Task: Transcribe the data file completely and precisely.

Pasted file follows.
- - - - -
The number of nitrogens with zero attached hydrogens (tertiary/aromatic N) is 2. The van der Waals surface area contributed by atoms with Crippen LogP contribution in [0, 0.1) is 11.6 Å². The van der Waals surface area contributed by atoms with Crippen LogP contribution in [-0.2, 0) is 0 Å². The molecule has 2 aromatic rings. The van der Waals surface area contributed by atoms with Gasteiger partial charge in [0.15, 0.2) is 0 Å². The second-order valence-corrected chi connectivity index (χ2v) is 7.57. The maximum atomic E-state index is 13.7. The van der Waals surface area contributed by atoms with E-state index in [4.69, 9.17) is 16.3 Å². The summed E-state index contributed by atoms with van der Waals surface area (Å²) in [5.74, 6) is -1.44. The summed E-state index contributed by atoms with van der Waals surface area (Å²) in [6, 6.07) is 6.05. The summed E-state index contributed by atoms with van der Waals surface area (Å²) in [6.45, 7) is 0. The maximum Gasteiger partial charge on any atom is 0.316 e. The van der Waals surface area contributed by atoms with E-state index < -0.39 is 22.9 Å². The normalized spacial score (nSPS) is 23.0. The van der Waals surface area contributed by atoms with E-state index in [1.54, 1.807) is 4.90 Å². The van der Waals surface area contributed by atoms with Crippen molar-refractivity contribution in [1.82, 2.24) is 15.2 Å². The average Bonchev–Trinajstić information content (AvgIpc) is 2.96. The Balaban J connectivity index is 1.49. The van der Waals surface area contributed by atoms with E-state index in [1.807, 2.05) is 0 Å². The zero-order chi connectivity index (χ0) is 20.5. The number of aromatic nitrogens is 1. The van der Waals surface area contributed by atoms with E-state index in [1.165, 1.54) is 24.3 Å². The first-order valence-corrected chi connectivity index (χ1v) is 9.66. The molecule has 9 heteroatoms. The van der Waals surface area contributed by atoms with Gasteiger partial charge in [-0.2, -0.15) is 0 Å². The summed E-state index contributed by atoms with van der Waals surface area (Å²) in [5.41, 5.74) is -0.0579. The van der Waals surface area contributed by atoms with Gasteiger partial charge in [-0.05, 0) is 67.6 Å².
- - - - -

The number of nitrogens with zero attached hydrogens (tertiary/aromatic N) is 2. The van der Waals surface area contributed by atoms with Crippen LogP contribution in [0, 0.1) is 11.6 Å². The van der Waals surface area contributed by atoms with Crippen LogP contribution in [-0.2, 0) is 0 Å². The molecule has 2 aromatic rings. The van der Waals surface area contributed by atoms with Gasteiger partial charge in [0.15, 0.2) is 0 Å². The second-order valence-corrected chi connectivity index (χ2v) is 7.57. The maximum atomic E-state index is 13.7. The van der Waals surface area contributed by atoms with E-state index in [4.69, 9.17) is 16.3 Å². The summed E-state index contributed by atoms with van der Waals surface area (Å²) in [5.74, 6) is -1.44. The summed E-state index contributed by atoms with van der Waals surface area (Å²) in [6, 6.07) is 6.05. The summed E-state index contributed by atoms with van der Waals surface area (Å²) in [6.45, 7) is 0. The maximum Gasteiger partial charge on any atom is 0.316 e. The van der Waals surface area contributed by atoms with E-state index < -0.39 is 22.9 Å². The normalized spacial score (nSPS) is 23.0. The van der Waals surface area contributed by atoms with E-state index in [1.54, 1.807) is 4.90 Å². The van der Waals surface area contributed by atoms with Crippen molar-refractivity contribution in [1.82, 2.24) is 15.2 Å². The average Bonchev–Trinajstić information content (AvgIpc) is 2.96. The Balaban J connectivity index is 1.49. The van der Waals surface area contributed by atoms with E-state index in [1.807, 2.05) is 0 Å². The zero-order chi connectivity index (χ0) is 20.5. The number of aromatic nitrogens is 1. The van der Waals surface area contributed by atoms with E-state index in [1.165, 1.54) is 24.3 Å². The first-order valence-corrected chi connectivity index (χ1v) is 9.66. The molecule has 9 heteroatoms. The van der Waals surface area contributed by atoms with Gasteiger partial charge in [-0.2, -0.15) is 0 Å². The summed E-state index contributed by atoms with van der Waals surface area (Å²) in [5.41, 5.74) is -0.0579. The van der Waals surface area contributed by atoms with Gasteiger partial charge in [-0.05, 0) is 67.6 Å².